21 January 2016

Kit Kat shape: not registrable as a UK trade mark

In the long-running case relating to Nestlé’s application to register as a UK trade mark the 3D shape of a four fingered Kit Kat (but without the Kit Kat branding), Arnold J has decided that the mark was correctly rejected by the UK IPO, following an opposition by Cadbury, as it lacked acquired distinctiveness. The decision follows the Court of Justice’s ruling (discussed in our September 2015 bulletin) which, due to its somewhat opaque nature, had opened up arguments of how it should be interpreted when the case went back to the English Court. In reviewing the CJEU’s decision, Arnold J analysed in detail the process of translation of referred questions and judgments, and the possible implications this had for the CJEU’s understanding of the question he had referred. He concluded that it is necessary to show that, at the relevant date, a significant proportion of the relevant class of persons perceives the relevant goods or services as originating form a particular undertaking because of the sign in question (as opposed to any other sign that may also be present). 

Key aspects of the decision

  • Arnold J’s provisional view when referring the case to the CJEU was that, for acquired distinctiveness, an applicant for a trade mark must prove that a significant proportion of the relevant class of persons rely upon the trade mark (as opposed to any other trade marks which may also be present) as indicating the origin of the goods. 
  • Both the Advocate General and the CJEU accepted that it was not sufficient for a trade mark applicant to prove that, at the relevant date, a significant proportion of the relevant class of persons recognised the mark and associated it with the applicant's goods. However, they did not appear to accept or rule out the alternative option Arnold J had posed, i.e., as represented by his provisional view. Arnold J expressed regret that the CJEU had (as it often does) reformulated the referred question, with the result that its answer was unclear and failed to address explicitly this second option. 
  • The CJEU’s ruling was that the applicant must prove that the relevant class of persons perceive the goods or services designated exclusively by the applied for mark, as opposed to any other mark which might also be present, as originating from a particular company. Arnold J said that this perception must arise because of the sign in question (as opposed to any other trade mark which may also be present). Further, it was legitimate to consider whether the relevant class of persons would rely upon the sign as denoting the origin of the goods if it were used on its own. 
  • In this case, Arnold J agreed with the Hearing Officer’s assessment of the relevant factors which had led him to conclude that, whilst a significant proportion of consumers recognised the shape and associated it with goods made by Nestlé, consumers did not rely on the shape to identify the origin of the goods:
    • The shape did not feature in Nestlé’s promotions for the product in the many years prior to the application.
    • The product is sold in opaque packaging which, until a few months before the filing of the application, did not show the shape.
    • There was no evidence that consumers used the shape post purchase to check they had chosen the product from the intended trade source.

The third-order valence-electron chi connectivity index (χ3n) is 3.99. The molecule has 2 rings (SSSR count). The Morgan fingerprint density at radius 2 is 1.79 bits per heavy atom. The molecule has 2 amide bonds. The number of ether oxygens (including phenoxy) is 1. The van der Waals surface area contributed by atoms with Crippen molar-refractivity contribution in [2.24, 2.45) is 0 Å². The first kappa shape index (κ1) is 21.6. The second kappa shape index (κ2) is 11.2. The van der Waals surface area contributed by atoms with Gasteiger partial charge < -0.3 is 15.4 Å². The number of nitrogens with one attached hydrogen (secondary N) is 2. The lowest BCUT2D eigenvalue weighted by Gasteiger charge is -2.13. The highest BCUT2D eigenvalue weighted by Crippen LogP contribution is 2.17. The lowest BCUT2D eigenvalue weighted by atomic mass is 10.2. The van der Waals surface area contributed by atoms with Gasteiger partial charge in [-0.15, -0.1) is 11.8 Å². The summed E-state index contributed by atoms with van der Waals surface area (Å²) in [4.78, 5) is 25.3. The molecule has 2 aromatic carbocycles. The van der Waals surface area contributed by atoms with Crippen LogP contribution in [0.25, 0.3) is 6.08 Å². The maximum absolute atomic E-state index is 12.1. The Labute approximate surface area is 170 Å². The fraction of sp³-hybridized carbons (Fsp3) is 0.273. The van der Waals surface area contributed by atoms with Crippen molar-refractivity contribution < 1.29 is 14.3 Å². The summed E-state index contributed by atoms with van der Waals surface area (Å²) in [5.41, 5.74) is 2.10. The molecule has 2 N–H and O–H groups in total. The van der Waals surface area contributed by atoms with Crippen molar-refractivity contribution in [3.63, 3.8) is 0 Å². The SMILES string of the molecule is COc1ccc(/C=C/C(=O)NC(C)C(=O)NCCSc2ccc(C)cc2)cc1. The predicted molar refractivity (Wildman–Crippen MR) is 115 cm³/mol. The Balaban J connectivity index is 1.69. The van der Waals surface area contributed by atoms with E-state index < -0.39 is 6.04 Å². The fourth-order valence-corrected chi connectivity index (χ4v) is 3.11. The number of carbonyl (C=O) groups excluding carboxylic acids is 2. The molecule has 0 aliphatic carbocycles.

• A survey which showed that at least half of those surveyed thought that a picture shown to them depicted a KIT KAT product merely showed that consumers recognised the shape and associated it with KIT KAT products. Arnold J agreed that just because a majority were able to name KIT KAT did not prove that they perceived the shape as exclusively designating the trade origin of such products. 
    • There was likely to have been a number of similarly shaped products produced by other companies on the market in the period leading up to the mark being applied for, but there was no evidence that consumers thought those products were KIT KAT products.
  • Given the way in which the CJEU had answered the questions relating to the shape objections (i.e. that a shape mark will only be precluded from registration if one of those objections applies to all essential features of the mark), Cadbury accepted that those objections should not be maintained and they are not considered further in the decision.

Next steps

Nestlé has confirmed that it will seek permission to appeal to the Court of Appeal, and that Court is likely to need to consider further the unfortunate lack of clarity in the CJEU’s decision. In his frustration with the CJEU, Arnold J went as far as to say he was tempted to refer the question again, but decided against this course of action, as there was no realistic proposition that it would lead to a materially different result. This does not rule out the possibility though, if there is an appeal, of a further CJEU reference. 

In the meantime, there are separate proceedings relating to Nestlé’s CTM for the shape, which the OHIM Board of Appeal had upheld finding that there was acquired distinctiveness, rejecting Cadbury's challenge. Cadbury had appealed that decision to the General Court, and the proceedings had been suspended pending the CJEU’s decision in this case. A decision concerning an application for a two-finger version of the mark has also been stayed by the OHIM Board of Appeal.

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